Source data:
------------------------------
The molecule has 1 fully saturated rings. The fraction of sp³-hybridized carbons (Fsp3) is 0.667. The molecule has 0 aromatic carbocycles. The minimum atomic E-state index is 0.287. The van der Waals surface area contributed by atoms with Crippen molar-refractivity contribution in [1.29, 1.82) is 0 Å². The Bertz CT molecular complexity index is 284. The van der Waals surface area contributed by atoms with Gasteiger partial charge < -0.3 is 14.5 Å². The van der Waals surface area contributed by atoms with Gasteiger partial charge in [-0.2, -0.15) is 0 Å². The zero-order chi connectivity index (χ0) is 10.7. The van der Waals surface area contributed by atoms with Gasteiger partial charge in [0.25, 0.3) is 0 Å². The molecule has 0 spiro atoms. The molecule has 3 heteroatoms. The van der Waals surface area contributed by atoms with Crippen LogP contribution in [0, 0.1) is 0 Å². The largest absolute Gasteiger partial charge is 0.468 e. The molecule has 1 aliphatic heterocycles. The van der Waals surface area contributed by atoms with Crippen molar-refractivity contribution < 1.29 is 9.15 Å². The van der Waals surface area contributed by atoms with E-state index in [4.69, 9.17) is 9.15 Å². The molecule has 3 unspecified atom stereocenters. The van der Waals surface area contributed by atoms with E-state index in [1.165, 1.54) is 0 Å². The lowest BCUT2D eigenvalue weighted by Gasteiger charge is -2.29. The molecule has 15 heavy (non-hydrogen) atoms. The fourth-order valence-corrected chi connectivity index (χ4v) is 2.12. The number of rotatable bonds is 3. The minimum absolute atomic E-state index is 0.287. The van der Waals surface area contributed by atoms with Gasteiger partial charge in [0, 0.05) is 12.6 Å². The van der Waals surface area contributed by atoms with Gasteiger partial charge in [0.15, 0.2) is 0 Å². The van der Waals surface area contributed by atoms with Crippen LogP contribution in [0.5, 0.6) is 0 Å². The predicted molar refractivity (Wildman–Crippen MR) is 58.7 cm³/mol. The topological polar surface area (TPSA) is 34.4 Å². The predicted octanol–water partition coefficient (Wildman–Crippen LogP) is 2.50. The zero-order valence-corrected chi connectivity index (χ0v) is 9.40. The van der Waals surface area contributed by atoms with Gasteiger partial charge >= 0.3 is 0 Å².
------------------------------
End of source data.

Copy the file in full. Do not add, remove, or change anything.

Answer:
The molecule has 1 fully saturated rings. The fraction of sp³-hybridized carbons (Fsp3) is 0.667. The molecule has 0 aromatic carbocycles. The minimum atomic E-state index is 0.287. The van der Waals surface area contributed by atoms with Crippen molar-refractivity contribution in [1.29, 1.82) is 0 Å². The Bertz CT molecular complexity index is 284. The van der Waals surface area contributed by atoms with Gasteiger partial charge < -0.3 is 14.5 Å². The van der Waals surface area contributed by atoms with Gasteiger partial charge in [-0.2, -0.15) is 0 Å². The zero-order chi connectivity index (χ0) is 10.7. The van der Waals surface area contributed by atoms with Gasteiger partial charge in [0.25, 0.3) is 0 Å². The molecule has 0 spiro atoms. The molecule has 3 heteroatoms. The van der Waals surface area contributed by atoms with Crippen LogP contribution in [0, 0.1) is 0 Å². The largest absolute Gasteiger partial charge is 0.468 e. The molecule has 1 aliphatic heterocycles. The van der Waals surface area contributed by atoms with Crippen molar-refractivity contribution < 1.29 is 9.15 Å². The van der Waals surface area contributed by atoms with E-state index in [4.69, 9.17) is 9.15 Å². The molecule has 3 unspecified atom stereocenters. The van der Waals surface area contributed by atoms with E-state index in [1.165, 1.54) is 0 Å². The lowest BCUT2D eigenvalue weighted by Gasteiger charge is -2.29. The molecule has 15 heavy (non-hydrogen) atoms. The fourth-order valence-corrected chi connectivity index (χ4v) is 2.12. The number of rotatable bonds is 3. The minimum absolute atomic E-state index is 0.287. The van der Waals surface area contributed by atoms with Gasteiger partial charge in [0, 0.05) is 12.6 Å². The van der Waals surface area contributed by atoms with Gasteiger partial charge in [0.15, 0.2) is 0 Å². The van der Waals surface area contributed by atoms with Crippen LogP contribution in [0.5, 0.6) is 0 Å². The predicted molar refractivity (Wildman–Crippen MR) is 58.7 cm³/mol. The topological polar surface area (TPSA) is 34.4 Å². The predicted octanol–water partition coefficient (Wildman–Crippen LogP) is 2.50. The zero-order valence-corrected chi connectivity index (χ0v) is 9.40. The van der Waals surface area contributed by atoms with Gasteiger partial charge >= 0.3 is 0 Å².